Despite a herculean physique, Oakman hasn't displayed the lower-body or core strength in his lanky frame to consistently hold his ground against 300-plus-pound offensive linemen.
Disinterest to Disengage
In order to become a consistent performer along the defensive line, the ability to read one's keys and react accordingly is vital.
This is an area where the Penn State transfer has room to grow by leaps and bounds.
An end's first responsibility in a 4-3 defense is to maintain outside contain. Some schemes require defenders to spill runs wide, but they do so in order for teammates to rally to the football. A defensive end is never asked to turn his shoulders and simply stand by while a run develops.
Defensive linemen are supposed to read the pressure being applied by a blocker, locate the football and react.
In the example below, Oklahoma State left tackle Michael Wilson turned Oakman's shoulders to the play, and the talented defender simply seemed content to remain blocked:
There was no effort to apply pressure against the block in order to decrease the width of the running lane or work across the face of the blocker to try to make a play against the run. Instead, the running back easily identified the cutback lane between the left guard and tackle for a positive gain.
Below is yet another example of Oakman not disengaging from a block, or even properly attacking it:
Prior to the snap, the defensive end owned outside leverage. He's lined up on the outside shoulder of the offensive tackle. This is a natural advantage in Oakman's favor—one he quickly surrendered.
The defensive end shot his hands at the snap of the ball and gained control of the lineman's chest:
Oakman was in proper position to make a play or blow up the incoming jet sweep. He does neither.
The left tackle used his outside hand to control the defender's upper body and swung his hips to the outside to successfully execute a hook block:
Oakman once again lost contain, which opened an outside running lane for the wide receiver.
These are fatal flaws that will keep a defender off the field if they're repeated at the professional level.
Yes, edge-rushers primarily make their money by getting after the quarterback, but prospects that are deemed situation-based defenders lose value.
Technique isn't the only concern in the aforementioned plays. Oakman also needs to attack the game with a more aggressive attitude.
Early in the Cotton Bowl, for example, the pass-rusher fired off the with reckless abandon. As the game continued and Baylor built a comfortable lead, he didn't explode off the snap. At times, he barely came off the ball with any sense of urgency.
Part-time players don't often become dominant performers on a full-time basis.
Not to Be Dismissed
In today's NFL, a player's perception is nearly as important as his on-field prowess.
Oakman was dismissed from Penn State's football team by then-head coach Bill O'Brien after an incident on campus.
The Philadelphia Inquirer's Joe Juliano provided details to the charges of theft, harassment and disorderly conduct:
University police chief Tyrone Parham said Oakman entered the store and presented his student ID to purchase some items. However, the store clerk noticed that Oakman had hidden a hoagie and a bottle of grape juice on his person, and held on to the student’s ID, Parham said.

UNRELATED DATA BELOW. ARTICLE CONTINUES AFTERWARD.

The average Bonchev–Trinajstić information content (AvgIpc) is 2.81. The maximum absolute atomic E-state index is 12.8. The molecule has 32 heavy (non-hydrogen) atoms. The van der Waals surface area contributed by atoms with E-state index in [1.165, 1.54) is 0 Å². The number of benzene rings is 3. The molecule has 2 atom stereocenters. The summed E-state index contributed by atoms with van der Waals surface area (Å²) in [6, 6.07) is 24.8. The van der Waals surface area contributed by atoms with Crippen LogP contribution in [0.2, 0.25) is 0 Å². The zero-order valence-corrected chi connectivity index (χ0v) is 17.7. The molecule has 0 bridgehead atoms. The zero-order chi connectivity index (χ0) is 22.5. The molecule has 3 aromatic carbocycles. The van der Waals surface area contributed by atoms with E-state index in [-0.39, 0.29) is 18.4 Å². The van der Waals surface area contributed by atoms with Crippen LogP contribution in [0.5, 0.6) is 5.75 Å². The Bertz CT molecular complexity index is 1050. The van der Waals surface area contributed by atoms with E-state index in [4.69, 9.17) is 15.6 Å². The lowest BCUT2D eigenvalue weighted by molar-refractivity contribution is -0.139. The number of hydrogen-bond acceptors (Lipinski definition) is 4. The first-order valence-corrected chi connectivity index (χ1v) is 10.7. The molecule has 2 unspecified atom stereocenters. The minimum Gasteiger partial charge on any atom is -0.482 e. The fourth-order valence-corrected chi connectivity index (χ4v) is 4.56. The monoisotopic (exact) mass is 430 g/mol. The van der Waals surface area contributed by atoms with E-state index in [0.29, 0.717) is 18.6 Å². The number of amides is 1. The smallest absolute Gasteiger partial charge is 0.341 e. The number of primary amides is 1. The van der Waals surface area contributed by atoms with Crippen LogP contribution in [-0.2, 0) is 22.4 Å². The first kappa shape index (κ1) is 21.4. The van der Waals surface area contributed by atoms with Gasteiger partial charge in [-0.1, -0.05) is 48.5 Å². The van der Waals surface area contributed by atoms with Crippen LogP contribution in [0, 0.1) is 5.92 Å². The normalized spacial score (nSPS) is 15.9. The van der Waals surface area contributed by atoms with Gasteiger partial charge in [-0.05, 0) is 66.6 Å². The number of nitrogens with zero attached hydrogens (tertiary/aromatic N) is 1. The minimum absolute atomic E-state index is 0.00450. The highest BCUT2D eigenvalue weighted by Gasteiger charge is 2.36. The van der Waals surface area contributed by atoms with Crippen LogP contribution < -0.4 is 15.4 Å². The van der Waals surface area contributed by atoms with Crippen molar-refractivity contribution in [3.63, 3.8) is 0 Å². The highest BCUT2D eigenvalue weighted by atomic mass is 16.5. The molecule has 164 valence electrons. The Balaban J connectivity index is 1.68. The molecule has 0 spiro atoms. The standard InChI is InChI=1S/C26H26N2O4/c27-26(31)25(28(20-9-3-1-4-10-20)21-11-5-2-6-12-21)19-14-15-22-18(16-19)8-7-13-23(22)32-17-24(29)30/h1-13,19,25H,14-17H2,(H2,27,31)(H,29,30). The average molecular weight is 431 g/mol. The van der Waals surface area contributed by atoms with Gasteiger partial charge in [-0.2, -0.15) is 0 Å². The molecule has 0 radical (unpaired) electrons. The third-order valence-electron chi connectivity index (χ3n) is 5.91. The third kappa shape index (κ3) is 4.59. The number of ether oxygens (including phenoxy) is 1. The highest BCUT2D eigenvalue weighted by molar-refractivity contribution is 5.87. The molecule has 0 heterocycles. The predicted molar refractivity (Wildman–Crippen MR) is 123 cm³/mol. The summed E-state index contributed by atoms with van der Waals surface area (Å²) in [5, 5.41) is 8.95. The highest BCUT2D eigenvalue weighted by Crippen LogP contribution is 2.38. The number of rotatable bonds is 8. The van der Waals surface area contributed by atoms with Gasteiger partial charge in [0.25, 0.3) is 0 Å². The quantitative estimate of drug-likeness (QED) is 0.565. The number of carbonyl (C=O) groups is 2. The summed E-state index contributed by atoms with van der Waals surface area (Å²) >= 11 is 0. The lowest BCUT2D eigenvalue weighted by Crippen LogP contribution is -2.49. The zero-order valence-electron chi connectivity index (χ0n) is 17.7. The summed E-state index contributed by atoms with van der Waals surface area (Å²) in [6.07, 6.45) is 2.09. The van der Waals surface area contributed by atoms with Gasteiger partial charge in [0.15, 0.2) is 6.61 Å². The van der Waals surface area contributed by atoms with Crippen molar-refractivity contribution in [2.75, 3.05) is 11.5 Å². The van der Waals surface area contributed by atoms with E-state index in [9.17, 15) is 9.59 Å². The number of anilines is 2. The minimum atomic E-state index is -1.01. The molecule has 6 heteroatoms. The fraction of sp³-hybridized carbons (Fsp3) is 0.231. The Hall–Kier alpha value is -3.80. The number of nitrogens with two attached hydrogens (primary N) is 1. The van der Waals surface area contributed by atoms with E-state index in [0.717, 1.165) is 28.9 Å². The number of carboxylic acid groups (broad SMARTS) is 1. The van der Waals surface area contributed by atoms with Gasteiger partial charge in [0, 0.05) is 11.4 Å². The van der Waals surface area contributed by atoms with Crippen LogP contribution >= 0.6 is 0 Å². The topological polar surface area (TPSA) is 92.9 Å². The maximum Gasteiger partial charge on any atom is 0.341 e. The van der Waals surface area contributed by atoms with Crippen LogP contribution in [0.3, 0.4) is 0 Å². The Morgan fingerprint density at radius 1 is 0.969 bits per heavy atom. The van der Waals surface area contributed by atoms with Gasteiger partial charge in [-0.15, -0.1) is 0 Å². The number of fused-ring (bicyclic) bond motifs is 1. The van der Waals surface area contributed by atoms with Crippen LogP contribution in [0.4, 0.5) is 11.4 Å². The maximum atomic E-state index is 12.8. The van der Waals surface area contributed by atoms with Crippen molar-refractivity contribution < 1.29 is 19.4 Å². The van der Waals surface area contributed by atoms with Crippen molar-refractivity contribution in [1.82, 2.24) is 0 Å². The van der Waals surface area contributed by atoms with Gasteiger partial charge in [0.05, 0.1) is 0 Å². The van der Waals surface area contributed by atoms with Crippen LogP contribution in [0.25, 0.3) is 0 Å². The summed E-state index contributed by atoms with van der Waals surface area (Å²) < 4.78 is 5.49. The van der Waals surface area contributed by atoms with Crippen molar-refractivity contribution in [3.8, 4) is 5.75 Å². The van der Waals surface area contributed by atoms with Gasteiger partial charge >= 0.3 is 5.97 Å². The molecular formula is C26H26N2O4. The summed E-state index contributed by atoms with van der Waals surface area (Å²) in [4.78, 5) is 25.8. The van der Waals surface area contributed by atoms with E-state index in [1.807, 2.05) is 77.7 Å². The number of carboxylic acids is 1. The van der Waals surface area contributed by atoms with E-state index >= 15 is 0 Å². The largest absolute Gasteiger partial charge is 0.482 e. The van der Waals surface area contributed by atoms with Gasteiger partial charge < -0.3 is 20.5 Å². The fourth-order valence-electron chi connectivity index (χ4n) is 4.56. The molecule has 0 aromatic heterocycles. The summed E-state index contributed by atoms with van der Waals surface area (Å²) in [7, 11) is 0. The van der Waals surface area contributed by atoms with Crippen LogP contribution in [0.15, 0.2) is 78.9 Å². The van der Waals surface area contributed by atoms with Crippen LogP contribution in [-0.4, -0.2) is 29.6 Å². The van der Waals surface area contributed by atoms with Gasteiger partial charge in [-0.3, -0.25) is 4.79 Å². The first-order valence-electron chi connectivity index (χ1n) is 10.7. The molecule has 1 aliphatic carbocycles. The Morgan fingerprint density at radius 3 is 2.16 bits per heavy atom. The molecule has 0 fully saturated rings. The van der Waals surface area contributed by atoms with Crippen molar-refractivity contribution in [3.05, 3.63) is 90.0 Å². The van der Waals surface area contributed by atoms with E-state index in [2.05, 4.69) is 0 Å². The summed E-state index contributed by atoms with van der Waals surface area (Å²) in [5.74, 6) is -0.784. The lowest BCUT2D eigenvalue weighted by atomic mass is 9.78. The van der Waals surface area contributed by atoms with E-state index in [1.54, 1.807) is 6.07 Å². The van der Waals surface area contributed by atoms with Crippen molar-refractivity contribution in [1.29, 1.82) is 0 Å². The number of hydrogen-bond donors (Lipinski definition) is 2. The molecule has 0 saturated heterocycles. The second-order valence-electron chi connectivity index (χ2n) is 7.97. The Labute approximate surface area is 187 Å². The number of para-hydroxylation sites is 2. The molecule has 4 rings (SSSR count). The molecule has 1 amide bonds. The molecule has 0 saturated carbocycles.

In an attempt to recover the ID, Oakman shoved the employee against the wall, the chief said.
After being dismissed, Oakman chose to attend Baylor University and sat out the 2012 season due to NCAA transfer rules.
In previous years, this wouldn't cause too much of a fuss in regard to a top prospect, but teams will certainly investigate what happened just to cover their bases.
The previous situation only adds to Oakman's evaluation even though he's been a model citizen at Baylor since the incident.
Oakman publicly addressed the situation during a 2012 interview with CBS Philly's Joseph Santoliquito:
I did everything wrong, and there is no one in my shoes but me. I did what I did and it obviously got me kicked off the team. I cried when coach O’Brien told me I was kicked off the team and I haven’t cried since. Well, I cried Wednesday, July 27th when I left Penn State the last time. It hit me for the second time real hard what happened, that I wasn’t coming back. It was my dream to play football for Penn State, and then make it to the NFL. I let myself down, I let my family down, I let everyone down.
Three years ago, Oakman made a mistake. There haven't been an indications that he has been any type of problem within Baylor's locker room or off the field. But every piece of information will be used by teams during the evaluation process. It can't be excluded.
Taking the Next Step
Being the No. 1 overall pick in the NFL draft is Oakman's ultimate goal. He's openly stated that it's a possibility he's already pondered, and one respectable sports outlet even slotted the defensive end in the No. 1 hole for their way-too-early 2016 mock draft.
A delineation line must be established to properly judge Baylor's freakish pass-rusher: Oakman's raw talent suggests he has a possibility to become the first player selected in April's NFL draft, but he's too far away from being a refined prospect at this point in his career to be seriously considered.
The good news? Oakman has 11 months to continue his upward trend and improve upon the nuances of playing defensive line.
Right now, NFL teams see potential worthy of first-round consideration. A year from now, Oakman may have proved he can be a consistently dominant defender to enter the No. 1 overall conversation.
Potential can be a dangerous, though. It's only a positive if it can be harnessed and properly developed.
For a prospect physically built like a Greek god, Oakman remains a mound of soft clay from a football perspective that is waiting to be turned into a work of art.
Brent Sobleski covers the NFL draft for Bleacher Report. Follow him on Twitter @brentsobleski.